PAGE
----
When one passed the age of 22, many friends started to get married. Especially during the sixties in the southern United States, high school women graduates continued to go to college for one big reason: to find a man to marry! I do not remember how many weddings I attended during the year after I got to Johnson City - quite a number! I do remember that I sang in a wedding when a classmate in one of my math classes got married. Her name was Patsy and her family lived on a farm. I had a good time visiting her family farm in the country near Johnson City during the two days for the rehearsal and wedding. I was also the best man for a Chinese couple‘s wedding in the Central Baptist Church. Certainly I attended a few other weddings.

Tuesday, June 14, 2011

My First Roommate

At the end of my first semester in Johnson City, I met three Chinese students.  One was another Chemistry graduate student. I did not see him much as he was paying his own way and therefore did not hang around in the department very often. His girl friend, who was in the Arts department, was the second Chinese student I met. The third Chinese student, Kuan Youn-ming 关永民), was an undergraduate student who did not yet have a major! When an apartment became available right next to campus, Kuan asked me to join him and rent it together.  This move was great as we could cook together, which saved quite a bit money for both of us. It turned out to be even better for me, since Kuan had learned a lot about cooking during summers when he worked at various Chinese restaurants. He later owned some famous restaurants in Chicago and was a very successful business man. Here we were sitting in the front of our apartment in the following picture. The building was later bought by the University and destroyed. 

Thursday, June 9, 2011

Host Family - the Schulkens

For every foreign student, ETSU foreign student office tried to match a host family to benefit both sides. The Schulkens were assigned to me. They lived in Kingsport as Mr. Schulkens was working for Tennessee Eastman Chemical Company. They provided me a home away from home. Their two children, Jane and Rod, were twelve and ten at the time. They were interested in learning something about China. They had me for my first Thanksgiving dinner, and they treated me to many Sunday dinners at the Country Club. They gave me a glimpse of how a chemist family lived in the USA. It was very nice for me! I kept in communication with them for a long time .Jane even took my General Chemistry class later at ETSU.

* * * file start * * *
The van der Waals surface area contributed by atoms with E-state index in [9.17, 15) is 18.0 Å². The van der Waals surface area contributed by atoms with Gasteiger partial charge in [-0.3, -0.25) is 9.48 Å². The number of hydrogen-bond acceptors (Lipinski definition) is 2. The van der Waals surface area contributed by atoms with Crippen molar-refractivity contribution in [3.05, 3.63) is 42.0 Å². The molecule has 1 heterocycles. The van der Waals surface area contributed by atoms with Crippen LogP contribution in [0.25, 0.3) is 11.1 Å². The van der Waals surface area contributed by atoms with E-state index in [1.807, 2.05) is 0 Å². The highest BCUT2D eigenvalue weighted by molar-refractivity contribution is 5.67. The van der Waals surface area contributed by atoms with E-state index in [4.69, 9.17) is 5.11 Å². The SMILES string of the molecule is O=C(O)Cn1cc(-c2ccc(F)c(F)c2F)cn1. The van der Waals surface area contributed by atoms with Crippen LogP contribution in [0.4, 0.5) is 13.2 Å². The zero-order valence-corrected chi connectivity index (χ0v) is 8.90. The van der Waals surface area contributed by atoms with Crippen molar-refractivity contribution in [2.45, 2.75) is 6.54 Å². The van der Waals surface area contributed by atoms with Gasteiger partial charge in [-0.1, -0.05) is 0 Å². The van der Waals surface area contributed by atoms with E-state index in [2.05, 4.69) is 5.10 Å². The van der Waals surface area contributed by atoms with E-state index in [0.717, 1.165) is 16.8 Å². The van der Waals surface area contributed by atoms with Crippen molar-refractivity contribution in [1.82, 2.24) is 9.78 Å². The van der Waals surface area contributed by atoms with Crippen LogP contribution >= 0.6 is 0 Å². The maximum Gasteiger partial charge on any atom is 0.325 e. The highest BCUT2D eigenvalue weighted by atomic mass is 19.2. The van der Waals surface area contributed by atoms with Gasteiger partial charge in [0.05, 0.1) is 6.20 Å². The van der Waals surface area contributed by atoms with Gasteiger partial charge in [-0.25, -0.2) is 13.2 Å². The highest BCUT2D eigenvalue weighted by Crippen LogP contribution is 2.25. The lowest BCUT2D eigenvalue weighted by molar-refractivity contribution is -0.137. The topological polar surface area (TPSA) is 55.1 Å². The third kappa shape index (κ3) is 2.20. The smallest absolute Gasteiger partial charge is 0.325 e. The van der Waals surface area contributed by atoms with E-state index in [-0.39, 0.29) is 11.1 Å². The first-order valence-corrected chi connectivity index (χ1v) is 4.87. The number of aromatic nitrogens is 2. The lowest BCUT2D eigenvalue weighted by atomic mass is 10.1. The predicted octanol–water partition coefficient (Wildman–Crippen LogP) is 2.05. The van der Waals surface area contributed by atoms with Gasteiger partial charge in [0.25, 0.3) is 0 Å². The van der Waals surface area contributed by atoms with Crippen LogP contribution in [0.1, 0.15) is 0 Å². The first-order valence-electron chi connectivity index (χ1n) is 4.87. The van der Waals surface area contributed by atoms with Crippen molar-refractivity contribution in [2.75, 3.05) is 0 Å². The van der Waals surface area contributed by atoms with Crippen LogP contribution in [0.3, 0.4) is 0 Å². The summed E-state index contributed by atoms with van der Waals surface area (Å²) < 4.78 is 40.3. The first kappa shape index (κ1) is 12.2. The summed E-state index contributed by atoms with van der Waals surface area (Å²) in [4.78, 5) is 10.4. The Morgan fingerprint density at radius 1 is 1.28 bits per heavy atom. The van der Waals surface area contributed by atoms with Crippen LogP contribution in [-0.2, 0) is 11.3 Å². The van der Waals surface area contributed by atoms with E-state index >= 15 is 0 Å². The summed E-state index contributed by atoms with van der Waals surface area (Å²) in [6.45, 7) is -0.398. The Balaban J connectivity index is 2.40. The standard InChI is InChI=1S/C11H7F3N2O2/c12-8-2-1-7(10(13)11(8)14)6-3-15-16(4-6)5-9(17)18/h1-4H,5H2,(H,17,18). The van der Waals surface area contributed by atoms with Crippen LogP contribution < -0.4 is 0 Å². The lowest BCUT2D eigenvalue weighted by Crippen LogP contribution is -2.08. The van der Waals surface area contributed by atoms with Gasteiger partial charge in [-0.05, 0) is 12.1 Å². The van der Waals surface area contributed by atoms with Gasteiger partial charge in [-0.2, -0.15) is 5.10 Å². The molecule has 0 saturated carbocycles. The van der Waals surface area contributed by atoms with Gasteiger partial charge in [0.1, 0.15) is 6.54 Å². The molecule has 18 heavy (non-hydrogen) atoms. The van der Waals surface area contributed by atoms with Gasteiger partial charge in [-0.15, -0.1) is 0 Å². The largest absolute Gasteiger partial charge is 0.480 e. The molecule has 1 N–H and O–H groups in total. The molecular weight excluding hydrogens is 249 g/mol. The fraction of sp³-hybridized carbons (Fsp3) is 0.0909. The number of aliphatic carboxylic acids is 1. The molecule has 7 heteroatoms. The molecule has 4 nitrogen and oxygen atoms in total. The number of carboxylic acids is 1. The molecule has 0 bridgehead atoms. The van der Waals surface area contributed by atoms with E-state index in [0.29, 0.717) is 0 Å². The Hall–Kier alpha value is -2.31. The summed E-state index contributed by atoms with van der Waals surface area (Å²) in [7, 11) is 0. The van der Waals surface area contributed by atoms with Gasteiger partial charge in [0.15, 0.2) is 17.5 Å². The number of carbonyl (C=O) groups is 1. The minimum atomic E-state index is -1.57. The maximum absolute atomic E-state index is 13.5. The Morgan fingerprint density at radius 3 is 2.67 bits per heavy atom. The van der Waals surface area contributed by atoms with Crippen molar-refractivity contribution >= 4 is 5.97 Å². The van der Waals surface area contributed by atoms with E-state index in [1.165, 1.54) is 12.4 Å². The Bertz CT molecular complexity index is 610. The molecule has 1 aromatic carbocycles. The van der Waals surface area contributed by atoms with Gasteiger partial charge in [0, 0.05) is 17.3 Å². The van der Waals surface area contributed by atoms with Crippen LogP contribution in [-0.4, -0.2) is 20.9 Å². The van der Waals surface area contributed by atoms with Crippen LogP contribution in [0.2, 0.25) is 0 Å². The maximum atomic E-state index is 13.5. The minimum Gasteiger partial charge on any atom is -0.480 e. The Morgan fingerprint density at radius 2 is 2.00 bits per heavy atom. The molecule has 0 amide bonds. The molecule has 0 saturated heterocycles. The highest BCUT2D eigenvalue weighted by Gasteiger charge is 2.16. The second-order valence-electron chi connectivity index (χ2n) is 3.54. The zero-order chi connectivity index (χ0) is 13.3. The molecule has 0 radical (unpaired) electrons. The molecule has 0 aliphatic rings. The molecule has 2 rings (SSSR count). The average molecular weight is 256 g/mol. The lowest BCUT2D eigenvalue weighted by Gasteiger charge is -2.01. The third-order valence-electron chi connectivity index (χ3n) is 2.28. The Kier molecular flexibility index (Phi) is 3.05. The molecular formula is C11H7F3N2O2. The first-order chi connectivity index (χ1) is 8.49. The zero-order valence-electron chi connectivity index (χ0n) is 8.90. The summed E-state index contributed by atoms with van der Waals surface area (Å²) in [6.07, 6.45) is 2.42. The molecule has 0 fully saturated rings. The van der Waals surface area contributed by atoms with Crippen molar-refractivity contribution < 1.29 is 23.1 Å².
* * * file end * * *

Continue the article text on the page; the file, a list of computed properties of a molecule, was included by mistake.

Tuesday, June 7, 2011

Another Landlord

After only a few weeks, the distance I had to walk finally forced me to change to another room on the Tree Streets, which was only two blocks away from the campus. The landlord was an insurance salesman. Since I did not know anything about insurance, he taught me "all" about it. I had a hard time to understand why people wanted "life" insurance. If you die, why should one need more money?

The landlord was part of a devoted Baptist family. I wondered whether he really trusted that God would take care of him. He told me that he did not want to bother anyone about his affairs. We had quite a lot of good discussions. To me, he certainly had too much to worry about in this world, which is not even supposed to be his home. The words of the hymn "this world is not my home, I am just passing through" kept coming into my head. What does this mean? The following picture was taken on his front yard:

Monday, June 6, 2011

New Experiences

Not too long after I arrived in Johnson City, the color change in the trees amazed me. I did not remember having seen it in Nanking. Perhaps I was not paying any attention or maybe I did not appreciate color change when I was young. There was certainly not any color change in subtropical Taiwan! The brilliant color just startled my senses.

The neatly mowed grass everywhere impressed me also. The grass in the fields in Taiwan was cut manually. It was generally not quite even, never looked like a crew cut worn by boys in basic training camp!

I do remember the snow and cold when I was in elementary school in Nanking. The snow seemed much more white in Tennessee or, at least, whiter than I remembered.

It is too bad that all my pictures taken during that time are not very clear. However, I hope you can imagine what I experienced. The following were all taken on the ETSU campus:

Sunday, June 5, 2011

My First Room in the USA

I lived at home all during my college life. When I got to Johnson City, TN, it was the first time that I left my parents and rented a room by myself. The room belonged to a retired Baptist minister and his wife. The house was a big brick house with four bedrooms and one bath upstairs, all unused by them. They liked to rent out the space to four "boys", to supplement their income. However, since it was a bit distant from the main campus, only two rooms were rented out. I only had to share the bathroom with one undergraduate. The picture below shows the room and my landlady with her daughter.